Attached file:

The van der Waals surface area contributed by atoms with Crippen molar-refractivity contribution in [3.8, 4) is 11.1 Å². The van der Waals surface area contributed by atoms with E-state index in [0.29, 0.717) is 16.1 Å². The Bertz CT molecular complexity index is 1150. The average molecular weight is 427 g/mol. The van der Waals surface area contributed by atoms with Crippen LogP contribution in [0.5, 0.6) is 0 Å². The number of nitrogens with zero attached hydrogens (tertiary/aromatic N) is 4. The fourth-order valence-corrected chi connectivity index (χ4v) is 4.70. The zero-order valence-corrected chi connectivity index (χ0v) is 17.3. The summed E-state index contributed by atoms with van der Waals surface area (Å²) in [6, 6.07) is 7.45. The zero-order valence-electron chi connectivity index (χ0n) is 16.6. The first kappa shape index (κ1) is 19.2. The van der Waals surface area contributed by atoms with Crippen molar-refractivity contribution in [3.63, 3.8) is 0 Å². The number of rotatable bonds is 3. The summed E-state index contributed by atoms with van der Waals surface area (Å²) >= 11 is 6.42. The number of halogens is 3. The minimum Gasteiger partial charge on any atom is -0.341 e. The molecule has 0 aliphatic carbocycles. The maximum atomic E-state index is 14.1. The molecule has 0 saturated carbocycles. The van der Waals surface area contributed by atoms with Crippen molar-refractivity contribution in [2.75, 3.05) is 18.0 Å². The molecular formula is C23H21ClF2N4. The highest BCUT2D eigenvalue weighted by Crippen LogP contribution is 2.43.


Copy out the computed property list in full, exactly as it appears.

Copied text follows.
The van der Waals surface area contributed by atoms with Crippen molar-refractivity contribution in [3.8, 4) is 11.1 Å². The van der Waals surface area contributed by atoms with E-state index in [0.29, 0.717) is 16.1 Å². The Bertz CT molecular complexity index is 1150. The average molecular weight is 427 g/mol. The van der Waals surface area contributed by atoms with Crippen LogP contribution in [0.5, 0.6) is 0 Å². The number of nitrogens with zero attached hydrogens (tertiary/aromatic N) is 4. The fourth-order valence-corrected chi connectivity index (χ4v) is 4.70. The zero-order valence-corrected chi connectivity index (χ0v) is 17.3. The summed E-state index contributed by atoms with van der Waals surface area (Å²) in [6, 6.07) is 7.45. The zero-order valence-electron chi connectivity index (χ0n) is 16.6. The first kappa shape index (κ1) is 19.2. The van der Waals surface area contributed by atoms with Crippen molar-refractivity contribution in [3.63, 3.8) is 0 Å². The number of rotatable bonds is 3. The summed E-state index contributed by atoms with van der Waals surface area (Å²) >= 11 is 6.42. The number of halogens is 3. The minimum Gasteiger partial charge on any atom is -0.341 e. The molecule has 0 aliphatic carbocycles. The maximum atomic E-state index is 14.1. The molecule has 0 saturated carbocycles. The van der Waals surface area contributed by atoms with Crippen molar-refractivity contribution in [2.75, 3.05) is 18.0 Å². The molecular formula is C23H21ClF2N4. The highest BCUT2D eigenvalue weighted by Crippen LogP contribution is 2.43.